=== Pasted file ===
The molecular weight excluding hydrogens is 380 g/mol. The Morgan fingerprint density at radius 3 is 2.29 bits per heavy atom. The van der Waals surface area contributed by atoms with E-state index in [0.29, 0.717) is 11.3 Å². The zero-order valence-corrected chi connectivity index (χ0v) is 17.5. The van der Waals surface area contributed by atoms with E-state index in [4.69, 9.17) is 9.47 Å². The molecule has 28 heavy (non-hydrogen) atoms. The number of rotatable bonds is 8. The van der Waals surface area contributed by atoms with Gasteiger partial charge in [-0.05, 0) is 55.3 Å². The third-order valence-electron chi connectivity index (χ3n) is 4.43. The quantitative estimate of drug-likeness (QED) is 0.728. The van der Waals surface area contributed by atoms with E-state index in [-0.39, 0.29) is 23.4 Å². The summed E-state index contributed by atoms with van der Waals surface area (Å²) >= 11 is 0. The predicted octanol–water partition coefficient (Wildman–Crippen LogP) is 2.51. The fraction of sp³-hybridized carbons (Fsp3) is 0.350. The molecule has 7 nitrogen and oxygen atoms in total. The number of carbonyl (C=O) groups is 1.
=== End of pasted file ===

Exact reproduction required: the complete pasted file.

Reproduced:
The molecular weight excluding hydrogens is 380 g/mol. The Morgan fingerprint density at radius 3 is 2.29 bits per heavy atom. The van der Waals surface area contributed by atoms with E-state index in [0.29, 0.717) is 11.3 Å². The zero-order valence-corrected chi connectivity index (χ0v) is 17.5. The van der Waals surface area contributed by atoms with E-state index in [4.69, 9.17) is 9.47 Å². The molecule has 28 heavy (non-hydrogen) atoms. The number of rotatable bonds is 8. The van der Waals surface area contributed by atoms with Gasteiger partial charge in [-0.05, 0) is 55.3 Å². The third-order valence-electron chi connectivity index (χ3n) is 4.43. The quantitative estimate of drug-likeness (QED) is 0.728. The van der Waals surface area contributed by atoms with E-state index in [-0.39, 0.29) is 23.4 Å². The summed E-state index contributed by atoms with van der Waals surface area (Å²) >= 11 is 0. The predicted octanol–water partition coefficient (Wildman–Crippen LogP) is 2.51. The fraction of sp³-hybridized carbons (Fsp3) is 0.350. The molecule has 7 nitrogen and oxygen atoms in total. The number of carbonyl (C=O) groups is 1.